The future of libraries

I’m organizing an essay on the future of libraries and I’d love to get your input here. What do you think are the waves of the future for libraries?

These are just my thoughts based on readings and experience in no particular order (unless perhaps I start to see a trend – then I may start organizing).

Some people will always want to hold a real book in their hands – verses the electronic version. One of the comments I heard on an NPR interview was that the electronic versions are difficult for bathtub reading.

Even though the trend for information dissemination is digital, it takes time to get older pieces digitized. They are currently available in book form. Libraries are great houses for those books, but will they become museums for books? Will books as we know them be housed in such a way that they cannot leave the premises?

Also as more and more information is digitized, it seems that new education must occur to learn how to search and develop an understanding of the  validity of the information found. From the Illinois Library System, while the demand for digitized information is up, so it the demand for print information. Rather surprising considering the touting of digitized products as the wave of the future.

ALA stats show that library use has doubled in the last decade. That makes me consider that libraries are places people want to be. Are people going for the books, the computer usage, the congregation with others? And in thinking about that congregation, what might it be for? Politics? book discussions? Civic opportunities? Classes?

Technologies are ever changing. What happens to information (or entertainment) on obsolete mechanisms? Could the library house those items and their viewers/players in special areas for public use?

I’ve already seen a change in the role of the librarian. He is an information specialist. How and where can the best information be found and received by the people who need it? As things are digitized more and more, will the librarian’s job change even more to be like that of an online moderator? If that happens, does it mean that the librarian will have to be more specialized or more generalized.

Could the library still have books and perhaps a digital center. I don’t think the computer banks we have at the present time count toward digital centers – at least in the libraries I’ve been in. They are limited by time allotments and there are just too few of them. How could the library loan out books for Kindle and Nook? I really want an answer for this because it seems like we’ll have to come up with a solution! Here’s one possibility.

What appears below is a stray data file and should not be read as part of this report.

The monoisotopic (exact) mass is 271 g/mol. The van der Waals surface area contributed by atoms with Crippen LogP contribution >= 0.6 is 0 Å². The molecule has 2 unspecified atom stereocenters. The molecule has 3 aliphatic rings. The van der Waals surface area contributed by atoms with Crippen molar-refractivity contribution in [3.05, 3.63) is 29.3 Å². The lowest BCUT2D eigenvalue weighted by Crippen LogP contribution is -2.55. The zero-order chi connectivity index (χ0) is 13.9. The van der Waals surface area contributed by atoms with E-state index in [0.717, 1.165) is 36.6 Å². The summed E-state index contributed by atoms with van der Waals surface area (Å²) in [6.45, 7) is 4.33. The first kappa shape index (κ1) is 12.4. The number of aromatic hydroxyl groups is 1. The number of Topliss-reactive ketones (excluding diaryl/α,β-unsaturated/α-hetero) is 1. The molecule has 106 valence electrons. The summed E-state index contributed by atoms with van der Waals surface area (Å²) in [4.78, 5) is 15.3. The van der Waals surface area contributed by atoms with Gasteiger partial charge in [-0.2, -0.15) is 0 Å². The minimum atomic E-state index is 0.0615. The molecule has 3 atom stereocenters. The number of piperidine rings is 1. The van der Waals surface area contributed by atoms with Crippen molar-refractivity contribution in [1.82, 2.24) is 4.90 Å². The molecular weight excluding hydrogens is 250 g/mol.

Libraries will work together for InterLibrary Loaning. Along the same lines, cards should make state-wide public libraries accessible and not be limited to towns, cities or counties. If this happens, then libraries could become thematic like schools specialized by a single or similar topics.

Libraries will have an online component – not just a single page representation, but a deep, rich, full, searchable site that are accessed with library cards. Perhaps there will be online story times and book discussions that run parallel to the face-to-face ones that need to continue.

Libraries will provide the place needed for work and research. Areas will be available for conversation. They will be more comfortable. Food may well be provide as they do at Barnes & Nobel.  As for the librarian, I think people will always need help in the where and the how and the why. The librarian as information specialist will continue to fill that role whether online or in person.

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2 thoughts on “The future of libraries

  1. This is such a good post I think it should be seen on a wider stage. Sorry I don’t have anything else to say other than I love the library because I can request books from throughout the whole system and I’ve even requested they buy a book for me which they’ve done many times. The most recent was a book on Coleuses which I thought was a read long shot. But also many Christian related books. It’s good to have people like you that care and are willing to help them keep going as technology marches on.
    Jeff

  2. Thanks, Jeff.

    I haven’t had that experience of requesting a book and it being bought, but I know of others that have. I also bought quite a few as Media Center Director when they were requested. Sometimes as a librarian, it’s hard to know what the entire span of the public will want unless they tell you. There are just soooo many books out there!

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